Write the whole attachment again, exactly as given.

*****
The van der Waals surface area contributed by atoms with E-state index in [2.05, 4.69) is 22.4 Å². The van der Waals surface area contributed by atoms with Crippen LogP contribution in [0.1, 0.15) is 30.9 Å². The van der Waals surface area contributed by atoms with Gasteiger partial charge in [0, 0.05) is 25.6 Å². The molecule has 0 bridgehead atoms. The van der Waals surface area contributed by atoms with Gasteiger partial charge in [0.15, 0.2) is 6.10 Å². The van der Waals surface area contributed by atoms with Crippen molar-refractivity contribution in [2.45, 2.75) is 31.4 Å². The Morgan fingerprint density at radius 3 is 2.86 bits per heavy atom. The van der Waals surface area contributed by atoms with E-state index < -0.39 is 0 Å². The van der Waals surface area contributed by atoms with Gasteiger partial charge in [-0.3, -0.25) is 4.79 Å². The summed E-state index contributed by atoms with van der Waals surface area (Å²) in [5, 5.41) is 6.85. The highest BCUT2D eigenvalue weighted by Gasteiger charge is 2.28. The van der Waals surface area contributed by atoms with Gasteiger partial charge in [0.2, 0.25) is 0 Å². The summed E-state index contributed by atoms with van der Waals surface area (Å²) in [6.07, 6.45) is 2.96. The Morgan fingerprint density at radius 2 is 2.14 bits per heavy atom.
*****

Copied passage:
The van der Waals surface area contributed by atoms with E-state index in [2.05, 4.69) is 22.4 Å². The van der Waals surface area contributed by atoms with Crippen LogP contribution in [0.1, 0.15) is 30.9 Å². The van der Waals surface area contributed by atoms with Gasteiger partial charge in [0, 0.05) is 25.6 Å². The molecule has 0 bridgehead atoms. The van der Waals surface area contributed by atoms with Gasteiger partial charge in [0.15, 0.2) is 6.10 Å². The van der Waals surface area contributed by atoms with Crippen molar-refractivity contribution in [2.45, 2.75) is 31.4 Å². The Morgan fingerprint density at radius 3 is 2.86 bits per heavy atom. The van der Waals surface area contributed by atoms with E-state index < -0.39 is 0 Å². The van der Waals surface area contributed by atoms with Gasteiger partial charge in [-0.3, -0.25) is 4.79 Å². The summed E-state index contributed by atoms with van der Waals surface area (Å²) in [5, 5.41) is 6.85. The highest BCUT2D eigenvalue weighted by Gasteiger charge is 2.28. The van der Waals surface area contributed by atoms with Gasteiger partial charge in [0.2, 0.25) is 0 Å². The summed E-state index contributed by atoms with van der Waals surface area (Å²) in [6.07, 6.45) is 2.96. The Morgan fingerprint density at radius 2 is 2.14 bits per heavy atom.